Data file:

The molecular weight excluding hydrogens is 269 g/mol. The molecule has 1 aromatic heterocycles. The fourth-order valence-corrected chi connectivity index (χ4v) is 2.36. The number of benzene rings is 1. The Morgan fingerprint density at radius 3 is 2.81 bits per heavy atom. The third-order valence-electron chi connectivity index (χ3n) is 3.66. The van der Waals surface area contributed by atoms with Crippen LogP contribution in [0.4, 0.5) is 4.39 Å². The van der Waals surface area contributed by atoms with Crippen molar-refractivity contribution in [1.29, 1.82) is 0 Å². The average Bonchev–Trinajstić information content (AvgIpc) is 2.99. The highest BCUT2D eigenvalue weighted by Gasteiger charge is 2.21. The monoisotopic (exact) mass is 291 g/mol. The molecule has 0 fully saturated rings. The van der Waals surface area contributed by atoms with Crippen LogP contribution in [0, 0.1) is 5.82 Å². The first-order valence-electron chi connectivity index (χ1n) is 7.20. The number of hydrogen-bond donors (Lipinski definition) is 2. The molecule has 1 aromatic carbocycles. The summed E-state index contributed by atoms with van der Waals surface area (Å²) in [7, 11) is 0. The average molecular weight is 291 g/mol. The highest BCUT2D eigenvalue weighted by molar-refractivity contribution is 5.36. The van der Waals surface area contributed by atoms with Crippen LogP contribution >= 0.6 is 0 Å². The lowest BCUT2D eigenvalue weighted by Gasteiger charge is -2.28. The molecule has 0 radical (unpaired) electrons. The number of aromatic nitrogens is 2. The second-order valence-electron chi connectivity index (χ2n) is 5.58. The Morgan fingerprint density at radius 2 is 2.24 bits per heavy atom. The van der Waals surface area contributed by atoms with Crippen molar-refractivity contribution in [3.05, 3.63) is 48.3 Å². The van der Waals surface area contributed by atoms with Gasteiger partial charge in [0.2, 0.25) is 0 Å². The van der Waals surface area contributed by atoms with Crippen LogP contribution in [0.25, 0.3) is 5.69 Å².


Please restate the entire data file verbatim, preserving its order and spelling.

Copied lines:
The molecular weight excluding hydrogens is 269 g/mol. The molecule has 1 aromatic heterocycles. The fourth-order valence-corrected chi connectivity index (χ4v) is 2.36. The number of benzene rings is 1. The Morgan fingerprint density at radius 3 is 2.81 bits per heavy atom. The third-order valence-electron chi connectivity index (χ3n) is 3.66. The van der Waals surface area contributed by atoms with Crippen LogP contribution in [0.4, 0.5) is 4.39 Å². The van der Waals surface area contributed by atoms with Crippen molar-refractivity contribution in [1.29, 1.82) is 0 Å². The average Bonchev–Trinajstić information content (AvgIpc) is 2.99. The highest BCUT2D eigenvalue weighted by Gasteiger charge is 2.21. The monoisotopic (exact) mass is 291 g/mol. The molecule has 0 fully saturated rings. The van der Waals surface area contributed by atoms with Crippen LogP contribution in [0, 0.1) is 5.82 Å². The first-order valence-electron chi connectivity index (χ1n) is 7.20. The number of hydrogen-bond donors (Lipinski definition) is 2. The molecule has 1 aromatic carbocycles. The summed E-state index contributed by atoms with van der Waals surface area (Å²) in [7, 11) is 0. The average molecular weight is 291 g/mol. The highest BCUT2D eigenvalue weighted by molar-refractivity contribution is 5.36. The van der Waals surface area contributed by atoms with Crippen LogP contribution >= 0.6 is 0 Å². The lowest BCUT2D eigenvalue weighted by Gasteiger charge is -2.28. The molecule has 0 radical (unpaired) electrons. The number of aromatic nitrogens is 2. The second-order valence-electron chi connectivity index (χ2n) is 5.58. The Morgan fingerprint density at radius 2 is 2.24 bits per heavy atom. The van der Waals surface area contributed by atoms with Crippen molar-refractivity contribution in [3.05, 3.63) is 48.3 Å². The van der Waals surface area contributed by atoms with Gasteiger partial charge in [0.2, 0.25) is 0 Å². The van der Waals surface area contributed by atoms with Crippen LogP contribution in [0.25, 0.3) is 5.69 Å².